Services should meet users’ needs….
In order for them to be compliant with the government’s own service standards guidelines the Home Office is seeking a supplier to undertake a two year contract to create a user-focused service design that updates a number of public and internal digital services contained within its Digital, Data and Technology directorate.
The supplier sought needs to have at least two years of experience in building services that meet the governments service standards, as well as creating a user-centric system that meets both business and user needs.
In its contract notice they state that: “We are increasingly reliant on technology to support the Home Office in its role to lead on immigration and passports, drugs policy, crime policy and counter-terrorism, and to ensure visible, responsive and accountable policing in the UK. We need to design and deliver technology which supports the transformation of the Home Office and the modernisation of our processes making them fit for a digital future.”
The successful candidate will work in-house with a civil service led team. Most of the projects and programmes that need to be brought up to date are located within the M25, but they should expect to work at a national level.
The Service Standards Problem
The Home Office notes that government services should meet users’ needs, but unfortunately a ‘large proportion’ of these services fail to meet the government service standards.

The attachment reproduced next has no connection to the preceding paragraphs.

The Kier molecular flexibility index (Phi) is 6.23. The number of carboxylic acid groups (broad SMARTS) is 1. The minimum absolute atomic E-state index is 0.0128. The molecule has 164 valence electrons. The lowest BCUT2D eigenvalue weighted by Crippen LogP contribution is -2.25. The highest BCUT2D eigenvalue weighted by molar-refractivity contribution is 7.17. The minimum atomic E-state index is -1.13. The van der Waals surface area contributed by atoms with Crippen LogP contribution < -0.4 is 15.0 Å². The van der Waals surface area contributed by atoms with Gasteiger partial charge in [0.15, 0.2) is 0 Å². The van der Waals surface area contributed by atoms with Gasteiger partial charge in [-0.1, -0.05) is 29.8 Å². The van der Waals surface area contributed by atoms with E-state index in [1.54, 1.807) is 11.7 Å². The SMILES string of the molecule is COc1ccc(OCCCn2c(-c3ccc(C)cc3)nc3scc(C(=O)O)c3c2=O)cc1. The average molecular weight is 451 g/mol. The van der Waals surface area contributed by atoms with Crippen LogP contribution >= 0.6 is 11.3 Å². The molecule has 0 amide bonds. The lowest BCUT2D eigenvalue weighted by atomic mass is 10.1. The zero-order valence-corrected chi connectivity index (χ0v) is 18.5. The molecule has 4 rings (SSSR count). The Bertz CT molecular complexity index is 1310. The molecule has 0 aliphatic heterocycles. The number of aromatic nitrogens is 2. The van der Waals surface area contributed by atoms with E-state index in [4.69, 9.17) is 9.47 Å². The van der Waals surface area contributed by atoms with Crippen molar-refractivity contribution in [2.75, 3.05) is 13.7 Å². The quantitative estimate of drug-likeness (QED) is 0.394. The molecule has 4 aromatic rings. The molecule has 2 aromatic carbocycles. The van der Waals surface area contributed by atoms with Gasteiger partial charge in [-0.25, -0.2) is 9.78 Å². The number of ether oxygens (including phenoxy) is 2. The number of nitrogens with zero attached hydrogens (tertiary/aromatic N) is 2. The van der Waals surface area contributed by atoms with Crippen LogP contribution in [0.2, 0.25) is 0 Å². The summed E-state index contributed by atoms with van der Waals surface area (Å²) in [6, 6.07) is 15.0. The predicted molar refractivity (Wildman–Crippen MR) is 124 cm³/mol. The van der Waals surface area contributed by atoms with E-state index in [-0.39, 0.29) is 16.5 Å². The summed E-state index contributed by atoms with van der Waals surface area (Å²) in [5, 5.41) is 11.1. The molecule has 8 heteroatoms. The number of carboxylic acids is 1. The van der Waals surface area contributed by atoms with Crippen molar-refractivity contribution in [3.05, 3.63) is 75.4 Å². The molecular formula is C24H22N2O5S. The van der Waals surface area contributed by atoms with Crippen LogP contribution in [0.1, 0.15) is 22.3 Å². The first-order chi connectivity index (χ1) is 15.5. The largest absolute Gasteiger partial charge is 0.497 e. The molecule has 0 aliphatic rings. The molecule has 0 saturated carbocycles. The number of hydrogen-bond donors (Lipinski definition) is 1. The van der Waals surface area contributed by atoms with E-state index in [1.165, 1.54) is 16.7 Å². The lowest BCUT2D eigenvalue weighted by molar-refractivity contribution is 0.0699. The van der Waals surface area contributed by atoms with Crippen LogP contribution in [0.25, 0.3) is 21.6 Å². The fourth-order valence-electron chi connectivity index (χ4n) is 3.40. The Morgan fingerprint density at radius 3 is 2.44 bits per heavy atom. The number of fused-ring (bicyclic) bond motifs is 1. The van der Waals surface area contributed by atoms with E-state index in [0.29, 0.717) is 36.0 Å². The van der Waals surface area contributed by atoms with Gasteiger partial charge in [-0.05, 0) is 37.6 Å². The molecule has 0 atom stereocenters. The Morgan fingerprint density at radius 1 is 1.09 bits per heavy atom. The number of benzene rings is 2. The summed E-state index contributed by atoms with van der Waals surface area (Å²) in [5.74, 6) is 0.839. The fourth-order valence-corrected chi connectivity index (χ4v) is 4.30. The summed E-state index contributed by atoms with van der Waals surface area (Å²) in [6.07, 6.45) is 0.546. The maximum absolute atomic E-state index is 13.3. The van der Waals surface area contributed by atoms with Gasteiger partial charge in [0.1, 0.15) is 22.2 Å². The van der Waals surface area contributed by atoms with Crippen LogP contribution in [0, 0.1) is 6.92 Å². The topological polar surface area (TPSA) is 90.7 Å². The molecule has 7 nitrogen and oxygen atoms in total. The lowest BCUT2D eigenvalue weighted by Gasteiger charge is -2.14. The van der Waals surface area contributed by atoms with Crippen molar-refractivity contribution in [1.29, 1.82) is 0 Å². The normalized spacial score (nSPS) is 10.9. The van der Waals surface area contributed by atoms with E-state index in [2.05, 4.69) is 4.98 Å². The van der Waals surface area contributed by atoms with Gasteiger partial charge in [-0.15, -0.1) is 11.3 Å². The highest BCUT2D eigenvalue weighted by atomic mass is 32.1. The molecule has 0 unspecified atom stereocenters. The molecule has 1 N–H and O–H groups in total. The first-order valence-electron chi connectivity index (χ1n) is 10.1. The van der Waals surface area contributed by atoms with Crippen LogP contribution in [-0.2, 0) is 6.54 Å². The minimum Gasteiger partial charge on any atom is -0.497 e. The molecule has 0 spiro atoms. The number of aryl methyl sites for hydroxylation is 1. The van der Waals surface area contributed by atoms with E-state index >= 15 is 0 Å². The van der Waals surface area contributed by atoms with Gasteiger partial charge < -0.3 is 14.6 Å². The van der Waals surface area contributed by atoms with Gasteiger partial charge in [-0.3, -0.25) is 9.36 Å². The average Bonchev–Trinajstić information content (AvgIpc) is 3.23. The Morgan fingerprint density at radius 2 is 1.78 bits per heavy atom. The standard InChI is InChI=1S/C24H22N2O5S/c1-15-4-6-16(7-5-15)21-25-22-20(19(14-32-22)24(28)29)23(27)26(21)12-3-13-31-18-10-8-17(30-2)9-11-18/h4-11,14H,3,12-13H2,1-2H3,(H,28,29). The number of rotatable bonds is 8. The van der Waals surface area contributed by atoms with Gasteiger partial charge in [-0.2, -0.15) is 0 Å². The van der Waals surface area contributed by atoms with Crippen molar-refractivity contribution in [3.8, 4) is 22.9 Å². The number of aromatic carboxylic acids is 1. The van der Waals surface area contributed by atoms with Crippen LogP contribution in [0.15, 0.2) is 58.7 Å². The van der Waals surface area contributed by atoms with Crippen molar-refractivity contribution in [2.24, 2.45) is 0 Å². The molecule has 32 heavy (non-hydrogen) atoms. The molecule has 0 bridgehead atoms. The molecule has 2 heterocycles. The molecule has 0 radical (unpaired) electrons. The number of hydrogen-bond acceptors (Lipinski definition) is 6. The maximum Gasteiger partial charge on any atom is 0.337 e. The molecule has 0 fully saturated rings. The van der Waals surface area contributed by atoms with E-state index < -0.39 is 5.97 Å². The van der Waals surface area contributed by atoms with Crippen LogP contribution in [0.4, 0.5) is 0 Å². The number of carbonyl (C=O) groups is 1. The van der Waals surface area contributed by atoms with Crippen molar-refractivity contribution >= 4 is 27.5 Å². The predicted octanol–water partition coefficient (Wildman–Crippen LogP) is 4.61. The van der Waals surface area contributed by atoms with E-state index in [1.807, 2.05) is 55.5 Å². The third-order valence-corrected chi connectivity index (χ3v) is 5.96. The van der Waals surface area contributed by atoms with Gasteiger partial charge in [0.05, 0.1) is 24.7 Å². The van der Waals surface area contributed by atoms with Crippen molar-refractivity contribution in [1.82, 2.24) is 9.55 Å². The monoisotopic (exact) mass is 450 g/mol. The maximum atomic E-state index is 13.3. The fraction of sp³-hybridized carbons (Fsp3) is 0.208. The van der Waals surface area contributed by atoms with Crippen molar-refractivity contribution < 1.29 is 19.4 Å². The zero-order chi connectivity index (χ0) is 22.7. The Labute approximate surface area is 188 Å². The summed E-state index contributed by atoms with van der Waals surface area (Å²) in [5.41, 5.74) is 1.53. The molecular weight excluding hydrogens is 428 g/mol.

The government’s ‘service standards’ is a 14 point guideline designed to help government workers create more open and user friendly public services. It contains points such as ‘create a secure service which protects users’ privacy’ and ‘provide a joined up experience across all channels’.
The department have highlighted four key issues that the supplier will have to address in order to meet its required digital service needs. It will have to;
- Understanding users and their needs
- Solving a whole problem for users
- Making the service simple to use
- Making sure everyone can use the service
The Home office notes that: “Growing demand for user-centred design capability means we need experts in content design, interaction design, user research, service design and accessibility to increase our capacity and support efforts to deliver user-centred services that meet Service Standard requirements.”
Suppliers have until the 13 of December to apply and will be expected to commence work no later than the 10 of February.